The following is a diary entry I wrote in March 2017 after leaving my job in London and trying out a new life in Spain.
The metaphorical journey to Spain was no less simple and straightforward than the physical journey to Spain itself. Although I had almost left my two suitcases in the doorway of a friend’s flat in Victoria the night before, the procedure the following morning from Clapham North to Calle Elvira, a street in Granada, was without any major blunders.
My first thoughts when stepping off the plane were a combination of “where exactly are we?” and “what now?”, for I had no idea of what airport we had arrived at or what journey we must now take to get to the city, or in fact where we were to stay. I suppose it is only my fault for not asking these seemingly crucial questions, but the point is, quite frankly, I didn’t care where we were or where we were going. I just wanted to go somewhere, anywhere would do. Anywhere other than London, which wasn’t offering any immediate respite from it’s own claustrophobic environment and unnecessarily high rent against salary ratio. London had been fun in the lead up to my departure, but unfortunately ‘fun’ and being out-of-pocket around the clock do not go hand-in-hand. I was also well into my twenty-third year on the planet - some would even say I’m an adult now. I simply had to get away, and moreover, I had to re-evaluate.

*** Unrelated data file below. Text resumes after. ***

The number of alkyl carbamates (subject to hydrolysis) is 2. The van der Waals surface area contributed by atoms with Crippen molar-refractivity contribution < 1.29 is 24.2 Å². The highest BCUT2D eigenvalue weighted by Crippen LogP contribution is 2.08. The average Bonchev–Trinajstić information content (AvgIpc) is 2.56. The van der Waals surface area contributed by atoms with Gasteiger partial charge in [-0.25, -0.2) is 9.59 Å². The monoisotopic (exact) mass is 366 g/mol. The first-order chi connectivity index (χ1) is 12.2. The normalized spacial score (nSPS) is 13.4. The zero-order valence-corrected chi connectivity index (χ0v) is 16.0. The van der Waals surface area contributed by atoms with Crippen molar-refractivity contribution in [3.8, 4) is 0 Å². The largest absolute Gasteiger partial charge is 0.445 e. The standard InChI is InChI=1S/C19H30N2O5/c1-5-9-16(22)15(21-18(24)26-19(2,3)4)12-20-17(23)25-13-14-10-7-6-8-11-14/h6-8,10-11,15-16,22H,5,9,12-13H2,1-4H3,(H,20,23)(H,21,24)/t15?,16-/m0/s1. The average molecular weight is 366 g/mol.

The air was warm and clammy. I always look forward to the first gush of hot, unstirred air once off the plane, which is difficult to process for any British set of lungs. What we know most of all, is air colder than our own breath - the kind that when you were a child you would exhale to look like you were smoking in order to mimic your parents or your undeserving year-eight idols that you put on a pedestal at secondary school, for reasons you no longer understand. On the occasional hot summer’s day in London, the air is so riddled with pollution that you try not to inhale it at all. It wasn’t ‘hot like Ibiza in July’ air, but it was considerably more satisfying that the frozen blizzard that almost toppled me over the rails of the stairs to the plane back at Gatwick, and blew my boarding pass out from my very hands and sent it fluttering into the path of the aeroplane’s jet engine. Even the Spanish air in Spring feels tropical compared to what we were leaving behind. I was wearing the same make-up from the night before, in fact I was wearing the same clothes also. Needless to say, 5am starts don’t agree with me. The only way I could meet this one successfully and arrive at the airport without significant blunder, was to enter and leave the bed in the exact same state - physically and mentally - and continue my precious sleep from the confines of the heated taxi.